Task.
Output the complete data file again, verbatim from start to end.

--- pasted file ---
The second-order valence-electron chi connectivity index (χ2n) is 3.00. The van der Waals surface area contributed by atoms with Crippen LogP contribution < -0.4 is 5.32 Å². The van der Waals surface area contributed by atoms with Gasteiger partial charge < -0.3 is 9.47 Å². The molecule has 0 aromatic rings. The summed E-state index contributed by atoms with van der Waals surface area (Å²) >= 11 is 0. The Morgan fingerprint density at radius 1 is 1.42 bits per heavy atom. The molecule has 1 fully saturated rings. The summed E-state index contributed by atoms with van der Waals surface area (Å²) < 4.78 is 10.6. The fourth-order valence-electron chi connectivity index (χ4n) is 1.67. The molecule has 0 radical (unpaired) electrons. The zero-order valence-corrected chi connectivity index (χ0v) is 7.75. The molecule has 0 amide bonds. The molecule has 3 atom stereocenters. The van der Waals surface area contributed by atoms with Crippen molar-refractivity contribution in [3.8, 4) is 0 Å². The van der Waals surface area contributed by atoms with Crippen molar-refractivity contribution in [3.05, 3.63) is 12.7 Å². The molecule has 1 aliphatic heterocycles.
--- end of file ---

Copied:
The second-order valence-electron chi connectivity index (χ2n) is 3.00. The van der Waals surface area contributed by atoms with Crippen LogP contribution < -0.4 is 5.32 Å². The van der Waals surface area contributed by atoms with Gasteiger partial charge < -0.3 is 9.47 Å². The molecule has 0 aromatic rings. The summed E-state index contributed by atoms with van der Waals surface area (Å²) >= 11 is 0. The Morgan fingerprint density at radius 1 is 1.42 bits per heavy atom. The molecule has 1 fully saturated rings. The summed E-state index contributed by atoms with van der Waals surface area (Å²) < 4.78 is 10.6. The fourth-order valence-electron chi connectivity index (χ4n) is 1.67. The molecule has 0 radical (unpaired) electrons. The zero-order valence-corrected chi connectivity index (χ0v) is 7.75. The molecule has 0 amide bonds. The molecule has 3 atom stereocenters. The van der Waals surface area contributed by atoms with Crippen molar-refractivity contribution in [3.8, 4) is 0 Å². The van der Waals surface area contributed by atoms with Crippen molar-refractivity contribution in [3.05, 3.63) is 12.7 Å². The molecule has 1 aliphatic heterocycles.